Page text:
Spectangular - a software tool for spectral disentangling

The software Spectangular is for spectral disentangling via singular value decomposition with global optimization of the orbital parameters of the stellar system or radial velocities of the individual observations.

Binary stars are of outstanding importance for stellar physics, since the masses of both components can be measured by combining spectroscopy and photometry and/or interferometry.  The mass and the chemical composition defining the evolutionary state and the stellar structure  (Vogt-Russell Theorem) in case that rotation and magnetic fields can be neglected. Hence, with data on spectroscopic binaries which are eclipsing as well, it is possible to study models on stellar evolution in detail. For such detailed analysis it is indispensable to use data with high quality and to separate the spectra of both components. For this purpose the tool Spectangular was written. It performs the technique of spectral disentangling on a time-series of spectra. Spectangular works with data in the wavelength scale which need to be re-sampled to a logarithmic scale. The individual spectra need to be spread homogeneously over  the orbital period of the system and have to be of equal quality in the sense of normalization and signal- to noise ratio. The code solves via singular value decomposition (SVD) for the two spectra  of the components. Additionally, the SVD is coupled to a global optimization algorithm (Downhill Simplex) to optimize the radial velocities of orbital parameters of the system. Hence, the tool outputs the component spectra and system parameters. Performing SVD in the wavelength domain has some advantageous over Fourier codes. However, the size of required RAM is high and the claims on  matrix classes as well. Hence, only smaller wavelengths ranges can be treated in one run. Furthermore, the system to be solved via SVD needs to be overdetermined. This requires at least two spectra for SB1 and three spectra for SB2 systems. As more spectra at different phase positions are used, as smaller will be the noise in the results. Sufficient data will result in spectra with a lower noise level as the individual spectra.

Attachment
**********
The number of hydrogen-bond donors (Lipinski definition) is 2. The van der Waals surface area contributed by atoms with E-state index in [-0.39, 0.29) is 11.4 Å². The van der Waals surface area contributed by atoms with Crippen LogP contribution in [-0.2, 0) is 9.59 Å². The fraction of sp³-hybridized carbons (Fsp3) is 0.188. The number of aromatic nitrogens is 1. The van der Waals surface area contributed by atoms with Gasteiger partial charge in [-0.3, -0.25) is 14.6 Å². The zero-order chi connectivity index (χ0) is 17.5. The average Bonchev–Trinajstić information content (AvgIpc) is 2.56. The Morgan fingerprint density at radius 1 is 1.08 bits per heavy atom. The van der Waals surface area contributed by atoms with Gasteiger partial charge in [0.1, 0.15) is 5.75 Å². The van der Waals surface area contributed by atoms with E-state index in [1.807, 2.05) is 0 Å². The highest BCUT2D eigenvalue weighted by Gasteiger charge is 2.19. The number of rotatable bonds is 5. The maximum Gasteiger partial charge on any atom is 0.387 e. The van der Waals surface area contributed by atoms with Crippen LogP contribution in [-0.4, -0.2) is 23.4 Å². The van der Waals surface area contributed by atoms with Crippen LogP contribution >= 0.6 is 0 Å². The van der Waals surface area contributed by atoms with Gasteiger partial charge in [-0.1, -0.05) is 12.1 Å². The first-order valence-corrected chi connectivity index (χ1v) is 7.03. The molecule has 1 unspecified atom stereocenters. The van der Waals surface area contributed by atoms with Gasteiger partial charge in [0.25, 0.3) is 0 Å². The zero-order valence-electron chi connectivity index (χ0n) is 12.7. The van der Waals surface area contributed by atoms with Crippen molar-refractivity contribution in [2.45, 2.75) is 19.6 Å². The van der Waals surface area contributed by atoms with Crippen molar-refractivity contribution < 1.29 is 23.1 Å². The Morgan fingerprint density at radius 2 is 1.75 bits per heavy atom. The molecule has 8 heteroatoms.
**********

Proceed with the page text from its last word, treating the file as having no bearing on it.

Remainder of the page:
The two component spectra are disentangled from a set of 18 spectra of the binary Capella. The primary (red) is an evolved slow rotating (vsini~4km/s) star while the secondary is moving  through the Herzsprung gap. Lithium, as an indicator for evolution, is still prominent in the secondary but is much less abundant in the primary. This can be seen from the Lithium line at 6708 A.

We also used this code for spectral classification of a Wolf-Rayet-Star. Since these stars are variable due to their wind and a possible wind-wind colliding region, it is a challenging task for spectral disentangling. However, it was possible to separate the two spectra of the system R145. See Fig. 6 in  arXiv:1610.07614

The paper on the code can be found here: Sablowski & Weber 2017 A&A 597, A125